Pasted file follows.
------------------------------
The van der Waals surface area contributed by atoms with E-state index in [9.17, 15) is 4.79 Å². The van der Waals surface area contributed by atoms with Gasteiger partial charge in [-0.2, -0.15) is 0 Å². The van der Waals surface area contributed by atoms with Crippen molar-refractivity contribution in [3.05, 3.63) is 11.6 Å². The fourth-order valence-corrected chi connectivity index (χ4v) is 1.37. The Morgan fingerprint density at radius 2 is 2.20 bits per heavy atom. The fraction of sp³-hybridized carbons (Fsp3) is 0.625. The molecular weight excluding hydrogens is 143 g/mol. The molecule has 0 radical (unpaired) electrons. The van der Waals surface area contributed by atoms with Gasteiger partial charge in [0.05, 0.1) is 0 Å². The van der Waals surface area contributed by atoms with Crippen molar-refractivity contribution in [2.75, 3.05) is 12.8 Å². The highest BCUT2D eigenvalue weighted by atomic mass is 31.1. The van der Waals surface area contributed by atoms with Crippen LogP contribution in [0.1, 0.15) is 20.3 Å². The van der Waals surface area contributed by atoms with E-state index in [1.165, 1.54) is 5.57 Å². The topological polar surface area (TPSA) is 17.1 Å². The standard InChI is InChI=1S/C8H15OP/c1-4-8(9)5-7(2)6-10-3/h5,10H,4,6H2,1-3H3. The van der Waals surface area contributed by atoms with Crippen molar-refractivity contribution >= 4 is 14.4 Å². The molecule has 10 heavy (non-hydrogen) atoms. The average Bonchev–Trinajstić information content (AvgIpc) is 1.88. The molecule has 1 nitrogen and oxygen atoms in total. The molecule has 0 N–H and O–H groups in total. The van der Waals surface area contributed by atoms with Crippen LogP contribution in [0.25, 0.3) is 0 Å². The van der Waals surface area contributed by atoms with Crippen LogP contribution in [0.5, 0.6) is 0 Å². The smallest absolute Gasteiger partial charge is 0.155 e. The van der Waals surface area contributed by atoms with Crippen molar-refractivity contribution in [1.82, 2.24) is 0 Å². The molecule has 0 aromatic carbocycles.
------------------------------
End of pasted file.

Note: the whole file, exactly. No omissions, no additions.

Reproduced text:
The van der Waals surface area contributed by atoms with E-state index in [9.17, 15) is 4.79 Å². The van der Waals surface area contributed by atoms with Gasteiger partial charge in [-0.2, -0.15) is 0 Å². The van der Waals surface area contributed by atoms with Crippen molar-refractivity contribution in [3.05, 3.63) is 11.6 Å². The fourth-order valence-corrected chi connectivity index (χ4v) is 1.37. The Morgan fingerprint density at radius 2 is 2.20 bits per heavy atom. The fraction of sp³-hybridized carbons (Fsp3) is 0.625. The molecular weight excluding hydrogens is 143 g/mol. The molecule has 0 radical (unpaired) electrons. The van der Waals surface area contributed by atoms with Gasteiger partial charge in [0.05, 0.1) is 0 Å². The van der Waals surface area contributed by atoms with Crippen molar-refractivity contribution in [2.75, 3.05) is 12.8 Å². The highest BCUT2D eigenvalue weighted by atomic mass is 31.1. The van der Waals surface area contributed by atoms with Crippen LogP contribution in [0.1, 0.15) is 20.3 Å². The van der Waals surface area contributed by atoms with E-state index in [1.165, 1.54) is 5.57 Å². The topological polar surface area (TPSA) is 17.1 Å². The standard InChI is InChI=1S/C8H15OP/c1-4-8(9)5-7(2)6-10-3/h5,10H,4,6H2,1-3H3. The van der Waals surface area contributed by atoms with Crippen molar-refractivity contribution >= 4 is 14.4 Å². The molecule has 10 heavy (non-hydrogen) atoms. The average Bonchev–Trinajstić information content (AvgIpc) is 1.88. The molecule has 1 nitrogen and oxygen atoms in total. The molecule has 0 N–H and O–H groups in total. The van der Waals surface area contributed by atoms with Crippen LogP contribution in [0.25, 0.3) is 0 Å². The van der Waals surface area contributed by atoms with Crippen LogP contribution in [0.5, 0.6) is 0 Å². The smallest absolute Gasteiger partial charge is 0.155 e. The van der Waals surface area contributed by atoms with Crippen molar-refractivity contribution in [1.82, 2.24) is 0 Å². The molecule has 0 aromatic carbocycles.